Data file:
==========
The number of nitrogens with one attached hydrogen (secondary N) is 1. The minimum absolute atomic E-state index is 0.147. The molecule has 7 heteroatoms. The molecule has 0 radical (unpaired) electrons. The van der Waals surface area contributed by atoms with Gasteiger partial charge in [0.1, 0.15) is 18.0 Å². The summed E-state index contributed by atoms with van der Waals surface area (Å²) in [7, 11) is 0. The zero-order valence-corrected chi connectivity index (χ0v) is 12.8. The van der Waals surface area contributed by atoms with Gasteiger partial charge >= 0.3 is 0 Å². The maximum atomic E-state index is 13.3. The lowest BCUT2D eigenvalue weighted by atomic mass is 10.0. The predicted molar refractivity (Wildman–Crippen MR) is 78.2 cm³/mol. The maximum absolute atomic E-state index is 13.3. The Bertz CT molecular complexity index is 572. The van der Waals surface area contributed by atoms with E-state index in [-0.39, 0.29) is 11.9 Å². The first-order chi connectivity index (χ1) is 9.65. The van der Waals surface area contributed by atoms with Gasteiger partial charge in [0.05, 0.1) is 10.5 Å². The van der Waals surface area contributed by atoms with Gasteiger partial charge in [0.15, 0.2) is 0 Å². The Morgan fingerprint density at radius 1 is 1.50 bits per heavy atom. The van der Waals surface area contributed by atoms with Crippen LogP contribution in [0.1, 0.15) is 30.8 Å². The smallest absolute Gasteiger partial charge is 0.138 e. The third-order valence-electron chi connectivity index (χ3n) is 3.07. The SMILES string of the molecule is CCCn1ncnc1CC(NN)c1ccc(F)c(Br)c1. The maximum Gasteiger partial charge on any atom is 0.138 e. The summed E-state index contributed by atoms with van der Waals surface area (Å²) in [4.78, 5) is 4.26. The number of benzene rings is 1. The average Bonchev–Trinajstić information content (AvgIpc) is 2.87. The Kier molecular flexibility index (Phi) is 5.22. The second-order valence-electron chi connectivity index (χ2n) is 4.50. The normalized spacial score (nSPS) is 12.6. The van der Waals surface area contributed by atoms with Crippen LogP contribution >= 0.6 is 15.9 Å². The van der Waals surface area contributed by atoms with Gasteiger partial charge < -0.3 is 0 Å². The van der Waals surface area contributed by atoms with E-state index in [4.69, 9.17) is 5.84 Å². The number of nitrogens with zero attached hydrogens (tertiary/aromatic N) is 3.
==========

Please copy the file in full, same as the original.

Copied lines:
The number of nitrogens with one attached hydrogen (secondary N) is 1. The minimum absolute atomic E-state index is 0.147. The molecule has 7 heteroatoms. The molecule has 0 radical (unpaired) electrons. The van der Waals surface area contributed by atoms with Gasteiger partial charge in [0.1, 0.15) is 18.0 Å². The summed E-state index contributed by atoms with van der Waals surface area (Å²) in [7, 11) is 0. The zero-order valence-corrected chi connectivity index (χ0v) is 12.8. The van der Waals surface area contributed by atoms with Gasteiger partial charge >= 0.3 is 0 Å². The maximum atomic E-state index is 13.3. The lowest BCUT2D eigenvalue weighted by atomic mass is 10.0. The predicted molar refractivity (Wildman–Crippen MR) is 78.2 cm³/mol. The maximum absolute atomic E-state index is 13.3. The Bertz CT molecular complexity index is 572. The van der Waals surface area contributed by atoms with E-state index in [-0.39, 0.29) is 11.9 Å². The first-order chi connectivity index (χ1) is 9.65. The van der Waals surface area contributed by atoms with Gasteiger partial charge in [0.05, 0.1) is 10.5 Å². The van der Waals surface area contributed by atoms with Gasteiger partial charge in [0.15, 0.2) is 0 Å². The Morgan fingerprint density at radius 1 is 1.50 bits per heavy atom. The van der Waals surface area contributed by atoms with Crippen LogP contribution in [0.1, 0.15) is 30.8 Å². The smallest absolute Gasteiger partial charge is 0.138 e. The third-order valence-electron chi connectivity index (χ3n) is 3.07. The SMILES string of the molecule is CCCn1ncnc1CC(NN)c1ccc(F)c(Br)c1. The maximum Gasteiger partial charge on any atom is 0.138 e. The summed E-state index contributed by atoms with van der Waals surface area (Å²) in [4.78, 5) is 4.26. The number of benzene rings is 1. The average Bonchev–Trinajstić information content (AvgIpc) is 2.87. The Kier molecular flexibility index (Phi) is 5.22. The second-order valence-electron chi connectivity index (χ2n) is 4.50. The normalized spacial score (nSPS) is 12.6. The van der Waals surface area contributed by atoms with Crippen LogP contribution >= 0.6 is 15.9 Å². The van der Waals surface area contributed by atoms with Gasteiger partial charge < -0.3 is 0 Å². The van der Waals surface area contributed by atoms with E-state index in [4.69, 9.17) is 5.84 Å². The number of nitrogens with zero attached hydrogens (tertiary/aromatic N) is 3.